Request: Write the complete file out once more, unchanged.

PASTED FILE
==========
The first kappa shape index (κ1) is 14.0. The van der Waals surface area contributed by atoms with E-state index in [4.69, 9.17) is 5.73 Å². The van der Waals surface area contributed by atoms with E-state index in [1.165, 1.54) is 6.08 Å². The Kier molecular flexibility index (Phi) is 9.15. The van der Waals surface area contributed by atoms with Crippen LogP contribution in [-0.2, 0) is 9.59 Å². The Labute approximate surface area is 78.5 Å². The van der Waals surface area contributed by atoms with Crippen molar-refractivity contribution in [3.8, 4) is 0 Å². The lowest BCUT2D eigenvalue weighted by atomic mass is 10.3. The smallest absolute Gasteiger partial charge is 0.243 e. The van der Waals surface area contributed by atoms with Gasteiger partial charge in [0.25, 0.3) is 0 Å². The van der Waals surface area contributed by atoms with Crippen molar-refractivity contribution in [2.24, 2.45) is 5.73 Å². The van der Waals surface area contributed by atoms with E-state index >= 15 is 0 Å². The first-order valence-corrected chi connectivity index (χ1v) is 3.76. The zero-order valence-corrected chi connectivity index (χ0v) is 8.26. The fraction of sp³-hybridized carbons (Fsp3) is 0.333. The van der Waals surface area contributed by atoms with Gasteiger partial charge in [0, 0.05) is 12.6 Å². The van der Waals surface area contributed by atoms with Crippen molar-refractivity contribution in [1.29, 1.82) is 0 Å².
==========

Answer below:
The first kappa shape index (κ1) is 14.0. The van der Waals surface area contributed by atoms with E-state index in [4.69, 9.17) is 5.73 Å². The van der Waals surface area contributed by atoms with E-state index in [1.165, 1.54) is 6.08 Å². The Kier molecular flexibility index (Phi) is 9.15. The van der Waals surface area contributed by atoms with Crippen LogP contribution in [-0.2, 0) is 9.59 Å². The Labute approximate surface area is 78.5 Å². The van der Waals surface area contributed by atoms with Crippen molar-refractivity contribution in [3.8, 4) is 0 Å². The lowest BCUT2D eigenvalue weighted by atomic mass is 10.3. The smallest absolute Gasteiger partial charge is 0.243 e. The van der Waals surface area contributed by atoms with Gasteiger partial charge in [0.25, 0.3) is 0 Å². The van der Waals surface area contributed by atoms with Crippen molar-refractivity contribution in [2.24, 2.45) is 5.73 Å². The van der Waals surface area contributed by atoms with E-state index >= 15 is 0 Å². The first-order valence-corrected chi connectivity index (χ1v) is 3.76. The zero-order valence-corrected chi connectivity index (χ0v) is 8.26. The fraction of sp³-hybridized carbons (Fsp3) is 0.333. The van der Waals surface area contributed by atoms with Gasteiger partial charge in [0, 0.05) is 12.6 Å². The van der Waals surface area contributed by atoms with Crippen molar-refractivity contribution in [1.29, 1.82) is 0 Å².